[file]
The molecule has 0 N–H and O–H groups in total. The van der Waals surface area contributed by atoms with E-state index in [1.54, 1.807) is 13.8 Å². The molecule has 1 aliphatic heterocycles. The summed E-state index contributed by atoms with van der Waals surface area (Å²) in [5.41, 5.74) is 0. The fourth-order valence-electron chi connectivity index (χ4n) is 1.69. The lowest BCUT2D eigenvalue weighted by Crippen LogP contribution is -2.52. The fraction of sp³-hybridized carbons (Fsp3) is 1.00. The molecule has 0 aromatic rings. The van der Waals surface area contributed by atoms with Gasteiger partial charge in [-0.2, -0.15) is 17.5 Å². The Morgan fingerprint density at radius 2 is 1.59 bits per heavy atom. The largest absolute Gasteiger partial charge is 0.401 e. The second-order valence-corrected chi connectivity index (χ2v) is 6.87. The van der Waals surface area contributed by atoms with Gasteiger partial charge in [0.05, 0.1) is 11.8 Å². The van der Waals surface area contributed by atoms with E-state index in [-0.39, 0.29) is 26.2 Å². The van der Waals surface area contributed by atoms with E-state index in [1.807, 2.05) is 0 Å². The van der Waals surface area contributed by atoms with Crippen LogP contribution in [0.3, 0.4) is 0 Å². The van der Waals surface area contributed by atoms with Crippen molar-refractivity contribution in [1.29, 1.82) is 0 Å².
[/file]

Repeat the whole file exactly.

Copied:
The molecule has 0 N–H and O–H groups in total. The van der Waals surface area contributed by atoms with E-state index in [1.54, 1.807) is 13.8 Å². The molecule has 1 aliphatic heterocycles. The summed E-state index contributed by atoms with van der Waals surface area (Å²) in [5.41, 5.74) is 0. The fourth-order valence-electron chi connectivity index (χ4n) is 1.69. The lowest BCUT2D eigenvalue weighted by Crippen LogP contribution is -2.52. The fraction of sp³-hybridized carbons (Fsp3) is 1.00. The molecule has 0 aromatic rings. The van der Waals surface area contributed by atoms with Gasteiger partial charge in [-0.2, -0.15) is 17.5 Å². The Morgan fingerprint density at radius 2 is 1.59 bits per heavy atom. The largest absolute Gasteiger partial charge is 0.401 e. The second-order valence-corrected chi connectivity index (χ2v) is 6.87. The van der Waals surface area contributed by atoms with Gasteiger partial charge in [0.05, 0.1) is 11.8 Å². The van der Waals surface area contributed by atoms with E-state index in [-0.39, 0.29) is 26.2 Å². The van der Waals surface area contributed by atoms with E-state index in [1.807, 2.05) is 0 Å². The van der Waals surface area contributed by atoms with Crippen LogP contribution in [0.3, 0.4) is 0 Å². The van der Waals surface area contributed by atoms with Crippen molar-refractivity contribution in [1.29, 1.82) is 0 Å².